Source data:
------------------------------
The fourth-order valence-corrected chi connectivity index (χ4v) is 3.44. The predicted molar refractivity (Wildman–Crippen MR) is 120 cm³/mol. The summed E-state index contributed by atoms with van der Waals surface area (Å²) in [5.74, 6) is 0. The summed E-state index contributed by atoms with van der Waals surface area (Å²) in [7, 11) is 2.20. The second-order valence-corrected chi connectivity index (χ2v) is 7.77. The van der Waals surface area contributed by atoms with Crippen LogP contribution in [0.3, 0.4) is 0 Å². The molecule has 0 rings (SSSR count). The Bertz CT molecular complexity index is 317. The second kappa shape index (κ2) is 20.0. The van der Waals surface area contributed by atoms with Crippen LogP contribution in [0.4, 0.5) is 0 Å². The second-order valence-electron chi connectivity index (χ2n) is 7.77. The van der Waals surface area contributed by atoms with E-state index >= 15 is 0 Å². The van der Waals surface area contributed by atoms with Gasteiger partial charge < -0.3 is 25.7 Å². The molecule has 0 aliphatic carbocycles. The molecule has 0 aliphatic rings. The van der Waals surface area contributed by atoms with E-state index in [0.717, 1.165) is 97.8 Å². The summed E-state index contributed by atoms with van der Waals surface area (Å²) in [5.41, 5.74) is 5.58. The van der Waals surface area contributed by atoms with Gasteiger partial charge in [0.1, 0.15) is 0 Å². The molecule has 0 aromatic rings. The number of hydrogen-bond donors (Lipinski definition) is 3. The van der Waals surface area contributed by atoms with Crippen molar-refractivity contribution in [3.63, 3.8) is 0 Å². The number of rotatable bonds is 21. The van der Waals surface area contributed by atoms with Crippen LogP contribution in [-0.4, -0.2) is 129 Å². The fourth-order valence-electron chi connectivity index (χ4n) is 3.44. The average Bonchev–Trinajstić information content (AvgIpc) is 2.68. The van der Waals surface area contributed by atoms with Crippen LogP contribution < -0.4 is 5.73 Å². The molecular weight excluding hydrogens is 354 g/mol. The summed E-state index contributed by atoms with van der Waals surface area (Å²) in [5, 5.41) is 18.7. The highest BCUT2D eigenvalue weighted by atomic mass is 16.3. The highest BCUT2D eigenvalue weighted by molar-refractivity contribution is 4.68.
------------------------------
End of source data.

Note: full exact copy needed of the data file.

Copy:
The fourth-order valence-corrected chi connectivity index (χ4v) is 3.44. The predicted molar refractivity (Wildman–Crippen MR) is 120 cm³/mol. The summed E-state index contributed by atoms with van der Waals surface area (Å²) in [5.74, 6) is 0. The summed E-state index contributed by atoms with van der Waals surface area (Å²) in [7, 11) is 2.20. The second-order valence-corrected chi connectivity index (χ2v) is 7.77. The van der Waals surface area contributed by atoms with Crippen LogP contribution in [0.3, 0.4) is 0 Å². The molecule has 0 rings (SSSR count). The Bertz CT molecular complexity index is 317. The second kappa shape index (κ2) is 20.0. The van der Waals surface area contributed by atoms with Crippen LogP contribution in [0.4, 0.5) is 0 Å². The second-order valence-electron chi connectivity index (χ2n) is 7.77. The van der Waals surface area contributed by atoms with E-state index >= 15 is 0 Å². The van der Waals surface area contributed by atoms with Gasteiger partial charge < -0.3 is 25.7 Å². The molecule has 0 aliphatic carbocycles. The molecule has 0 aliphatic rings. The van der Waals surface area contributed by atoms with E-state index in [0.717, 1.165) is 97.8 Å². The summed E-state index contributed by atoms with van der Waals surface area (Å²) in [5.41, 5.74) is 5.58. The van der Waals surface area contributed by atoms with Gasteiger partial charge in [0.1, 0.15) is 0 Å². The molecule has 0 aromatic rings. The number of hydrogen-bond donors (Lipinski definition) is 3. The van der Waals surface area contributed by atoms with Crippen molar-refractivity contribution in [3.63, 3.8) is 0 Å². The number of rotatable bonds is 21. The van der Waals surface area contributed by atoms with Crippen LogP contribution in [-0.4, -0.2) is 129 Å². The fourth-order valence-electron chi connectivity index (χ4n) is 3.44. The average Bonchev–Trinajstić information content (AvgIpc) is 2.68. The van der Waals surface area contributed by atoms with Crippen LogP contribution < -0.4 is 5.73 Å². The molecular weight excluding hydrogens is 354 g/mol. The summed E-state index contributed by atoms with van der Waals surface area (Å²) in [5, 5.41) is 18.7. The highest BCUT2D eigenvalue weighted by atomic mass is 16.3. The highest BCUT2D eigenvalue weighted by molar-refractivity contribution is 4.68.